Prague Declaration (Communiqué) 2001
Overview: On May 18, 2001, thirty-two European ministers met in Prague to evaluate the progress made since the Bologna Declaration and to reaffirm their commitment to continuing their efforts in promoting mobility while maintaining diversity for students, teachers, scholars, and administrators. They asked that universities and other higher educational bodies, national agencies and the European Network of Quality Assurance in Higher Education (ENQA), cooperate with their peers from countries not yet affiliated with ENQA and to foster effective ways to establish quality-oriented collaborative modes and to disseminate best practices in education.
Signatories: The thirty-three members participated, establishing the Bologna Follow-up Group (BFUG) to foster the continued development of the Bologna Process. The BFUG consists of representatives of the Bologna signatories plus the European Commission. This group is chaired by the rotating EU presidency. Observers taking part are the Council of Europe, the European University Association, the European Association of Institutions in Higher Education (EURASHE) and the National Unions of Students in Europe (ESIB). The group accepted the applications of Croatia, Cyprus, Liechtenstein and Turkey.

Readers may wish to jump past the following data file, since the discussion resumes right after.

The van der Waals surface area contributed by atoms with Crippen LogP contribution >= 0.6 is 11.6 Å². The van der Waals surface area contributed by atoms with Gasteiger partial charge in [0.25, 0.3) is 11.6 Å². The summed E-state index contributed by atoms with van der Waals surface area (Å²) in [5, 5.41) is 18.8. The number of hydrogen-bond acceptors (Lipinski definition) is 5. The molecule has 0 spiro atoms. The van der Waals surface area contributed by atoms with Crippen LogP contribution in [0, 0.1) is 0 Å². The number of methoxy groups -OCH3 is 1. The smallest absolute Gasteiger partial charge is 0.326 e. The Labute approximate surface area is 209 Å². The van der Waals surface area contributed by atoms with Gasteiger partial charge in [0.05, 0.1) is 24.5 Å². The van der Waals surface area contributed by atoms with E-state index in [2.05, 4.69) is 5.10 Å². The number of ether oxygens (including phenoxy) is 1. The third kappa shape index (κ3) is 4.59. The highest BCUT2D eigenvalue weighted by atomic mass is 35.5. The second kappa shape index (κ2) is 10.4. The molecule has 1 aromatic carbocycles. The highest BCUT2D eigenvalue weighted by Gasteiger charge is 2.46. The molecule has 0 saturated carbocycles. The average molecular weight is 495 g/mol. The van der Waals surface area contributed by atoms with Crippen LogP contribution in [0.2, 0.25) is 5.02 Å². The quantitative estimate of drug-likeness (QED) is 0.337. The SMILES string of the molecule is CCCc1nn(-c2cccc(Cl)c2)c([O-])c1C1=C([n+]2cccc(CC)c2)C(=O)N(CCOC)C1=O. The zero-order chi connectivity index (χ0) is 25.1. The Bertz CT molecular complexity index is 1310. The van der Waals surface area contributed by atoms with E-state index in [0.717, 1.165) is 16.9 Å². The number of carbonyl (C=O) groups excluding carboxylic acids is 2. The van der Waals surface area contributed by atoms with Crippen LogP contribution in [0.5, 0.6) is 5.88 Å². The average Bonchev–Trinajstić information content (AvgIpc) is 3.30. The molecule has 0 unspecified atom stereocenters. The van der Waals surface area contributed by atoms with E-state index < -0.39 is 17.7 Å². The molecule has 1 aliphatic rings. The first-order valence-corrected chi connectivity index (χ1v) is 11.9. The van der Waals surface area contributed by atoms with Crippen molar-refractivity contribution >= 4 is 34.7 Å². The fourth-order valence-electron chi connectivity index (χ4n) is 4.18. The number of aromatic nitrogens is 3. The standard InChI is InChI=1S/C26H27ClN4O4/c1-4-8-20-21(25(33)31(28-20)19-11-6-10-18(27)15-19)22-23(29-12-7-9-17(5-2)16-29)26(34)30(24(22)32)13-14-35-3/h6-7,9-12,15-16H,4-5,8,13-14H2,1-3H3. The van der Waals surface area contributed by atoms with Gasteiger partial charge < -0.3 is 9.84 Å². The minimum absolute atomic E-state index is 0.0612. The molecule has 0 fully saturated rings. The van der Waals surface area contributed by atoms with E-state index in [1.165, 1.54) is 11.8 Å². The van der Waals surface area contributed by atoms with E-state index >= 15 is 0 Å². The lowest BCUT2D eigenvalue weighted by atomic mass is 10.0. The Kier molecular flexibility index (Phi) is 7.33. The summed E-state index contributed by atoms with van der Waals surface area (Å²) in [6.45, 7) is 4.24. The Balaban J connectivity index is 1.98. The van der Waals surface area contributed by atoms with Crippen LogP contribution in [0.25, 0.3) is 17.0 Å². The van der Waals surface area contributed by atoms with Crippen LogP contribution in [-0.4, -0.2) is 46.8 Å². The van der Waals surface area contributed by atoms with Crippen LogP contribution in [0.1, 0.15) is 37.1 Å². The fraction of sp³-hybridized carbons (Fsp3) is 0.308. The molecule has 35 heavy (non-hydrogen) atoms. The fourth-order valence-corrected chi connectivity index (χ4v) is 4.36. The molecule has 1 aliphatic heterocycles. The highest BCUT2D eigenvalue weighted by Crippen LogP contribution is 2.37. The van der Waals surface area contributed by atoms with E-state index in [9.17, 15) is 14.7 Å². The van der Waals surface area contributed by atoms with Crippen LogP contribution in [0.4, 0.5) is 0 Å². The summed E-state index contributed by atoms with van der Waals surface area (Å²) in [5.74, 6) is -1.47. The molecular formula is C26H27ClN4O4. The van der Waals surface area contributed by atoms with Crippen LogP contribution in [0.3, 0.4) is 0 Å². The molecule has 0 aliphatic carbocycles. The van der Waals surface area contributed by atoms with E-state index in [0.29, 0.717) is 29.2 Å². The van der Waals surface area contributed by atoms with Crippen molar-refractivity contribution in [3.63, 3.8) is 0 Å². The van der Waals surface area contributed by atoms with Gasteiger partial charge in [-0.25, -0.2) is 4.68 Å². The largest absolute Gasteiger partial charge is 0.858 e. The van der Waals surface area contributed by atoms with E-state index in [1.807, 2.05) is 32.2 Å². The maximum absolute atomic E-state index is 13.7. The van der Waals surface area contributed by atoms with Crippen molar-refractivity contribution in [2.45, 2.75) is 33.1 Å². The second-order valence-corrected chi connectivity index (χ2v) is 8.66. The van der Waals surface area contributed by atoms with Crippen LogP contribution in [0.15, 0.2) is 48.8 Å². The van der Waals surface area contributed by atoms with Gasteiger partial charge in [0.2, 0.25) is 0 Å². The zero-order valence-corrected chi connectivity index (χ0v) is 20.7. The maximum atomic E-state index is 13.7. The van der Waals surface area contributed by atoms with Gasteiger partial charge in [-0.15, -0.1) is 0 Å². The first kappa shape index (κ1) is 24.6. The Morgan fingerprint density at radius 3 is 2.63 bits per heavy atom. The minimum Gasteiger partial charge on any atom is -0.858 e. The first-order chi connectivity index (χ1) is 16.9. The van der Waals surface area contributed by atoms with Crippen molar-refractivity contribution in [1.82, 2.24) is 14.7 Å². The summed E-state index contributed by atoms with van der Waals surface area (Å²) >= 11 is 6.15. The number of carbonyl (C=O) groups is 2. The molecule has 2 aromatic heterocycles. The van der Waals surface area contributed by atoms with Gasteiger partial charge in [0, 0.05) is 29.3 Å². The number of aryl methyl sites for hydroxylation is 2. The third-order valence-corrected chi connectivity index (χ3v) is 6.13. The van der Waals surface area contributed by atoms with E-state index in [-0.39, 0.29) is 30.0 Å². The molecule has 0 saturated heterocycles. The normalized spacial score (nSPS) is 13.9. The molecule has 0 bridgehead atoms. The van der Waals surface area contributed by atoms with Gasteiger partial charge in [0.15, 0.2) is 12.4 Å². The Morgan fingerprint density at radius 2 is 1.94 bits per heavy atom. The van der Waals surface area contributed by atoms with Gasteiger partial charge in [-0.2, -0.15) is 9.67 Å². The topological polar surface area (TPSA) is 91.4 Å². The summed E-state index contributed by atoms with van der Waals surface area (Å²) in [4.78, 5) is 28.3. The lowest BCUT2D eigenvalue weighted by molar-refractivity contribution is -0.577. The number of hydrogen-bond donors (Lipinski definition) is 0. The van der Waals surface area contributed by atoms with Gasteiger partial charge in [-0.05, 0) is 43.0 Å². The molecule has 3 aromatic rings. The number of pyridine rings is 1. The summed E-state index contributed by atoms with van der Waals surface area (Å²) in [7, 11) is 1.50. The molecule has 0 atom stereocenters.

Mission, Goals, and Achievements: The ministers reaffirmed the six goals of the Bologna Declaration:
- Adoption of a system of transparent and comparable degrees
- Adoption of a degree system essentially based on two main cycles: bachelor's and master's
- Establishment of a European Credit Transfer System (ECTS) or ECTS-compatible
- Promotion of student, teacher, researcher, and administrative staff mobility
- Promotion of European cooperation in quality assurance with ENQUA
- Promotion of the European dimensions in higher education
In addition, they stressed the need for the following:
- Promotion of lifelong learning as a means of supporting Europe's knowledge-based society and economy
- Active interaction of higher education institutions and students for developing educational systems and curricula
- Promoting the global appeal of the European Higher Education Area to students
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